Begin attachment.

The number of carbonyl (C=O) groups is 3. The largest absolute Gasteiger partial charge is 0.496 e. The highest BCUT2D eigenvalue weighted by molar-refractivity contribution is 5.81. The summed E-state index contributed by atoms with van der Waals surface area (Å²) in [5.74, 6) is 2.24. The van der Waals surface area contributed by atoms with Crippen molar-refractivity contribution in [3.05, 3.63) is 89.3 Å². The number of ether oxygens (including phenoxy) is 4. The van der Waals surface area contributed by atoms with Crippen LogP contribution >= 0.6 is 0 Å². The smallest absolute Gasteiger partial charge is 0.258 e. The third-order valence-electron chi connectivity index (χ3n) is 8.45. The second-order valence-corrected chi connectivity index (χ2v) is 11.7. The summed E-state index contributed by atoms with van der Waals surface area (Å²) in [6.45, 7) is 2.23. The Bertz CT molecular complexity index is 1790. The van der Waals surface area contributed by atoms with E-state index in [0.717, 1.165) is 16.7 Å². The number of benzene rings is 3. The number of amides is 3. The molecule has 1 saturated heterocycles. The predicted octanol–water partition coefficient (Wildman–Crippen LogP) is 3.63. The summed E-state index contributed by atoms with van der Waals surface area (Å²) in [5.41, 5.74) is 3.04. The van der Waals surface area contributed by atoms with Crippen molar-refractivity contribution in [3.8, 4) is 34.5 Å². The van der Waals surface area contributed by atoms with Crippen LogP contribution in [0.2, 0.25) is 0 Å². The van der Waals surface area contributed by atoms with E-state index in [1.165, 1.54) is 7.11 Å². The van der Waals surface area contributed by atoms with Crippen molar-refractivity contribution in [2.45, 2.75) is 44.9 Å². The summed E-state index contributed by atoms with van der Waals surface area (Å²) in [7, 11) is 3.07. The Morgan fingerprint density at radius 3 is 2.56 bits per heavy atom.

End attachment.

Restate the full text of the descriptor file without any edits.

The number of carbonyl (C=O) groups is 3. The largest absolute Gasteiger partial charge is 0.496 e. The highest BCUT2D eigenvalue weighted by molar-refractivity contribution is 5.81. The summed E-state index contributed by atoms with van der Waals surface area (Å²) in [5.74, 6) is 2.24. The van der Waals surface area contributed by atoms with Crippen molar-refractivity contribution in [3.05, 3.63) is 89.3 Å². The number of ether oxygens (including phenoxy) is 4. The van der Waals surface area contributed by atoms with Crippen LogP contribution >= 0.6 is 0 Å². The smallest absolute Gasteiger partial charge is 0.258 e. The third-order valence-electron chi connectivity index (χ3n) is 8.45. The second-order valence-corrected chi connectivity index (χ2v) is 11.7. The summed E-state index contributed by atoms with van der Waals surface area (Å²) in [6.45, 7) is 2.23. The Bertz CT molecular complexity index is 1790. The van der Waals surface area contributed by atoms with E-state index in [0.717, 1.165) is 16.7 Å². The number of benzene rings is 3. The number of amides is 3. The molecule has 1 saturated heterocycles. The predicted octanol–water partition coefficient (Wildman–Crippen LogP) is 3.63. The summed E-state index contributed by atoms with van der Waals surface area (Å²) in [5.41, 5.74) is 3.04. The van der Waals surface area contributed by atoms with Crippen molar-refractivity contribution in [3.8, 4) is 34.5 Å². The van der Waals surface area contributed by atoms with Crippen LogP contribution in [0.2, 0.25) is 0 Å². The van der Waals surface area contributed by atoms with E-state index in [1.165, 1.54) is 7.11 Å². The van der Waals surface area contributed by atoms with Crippen molar-refractivity contribution in [2.45, 2.75) is 44.9 Å². The summed E-state index contributed by atoms with van der Waals surface area (Å²) in [7, 11) is 3.07. The Morgan fingerprint density at radius 3 is 2.56 bits per heavy atom.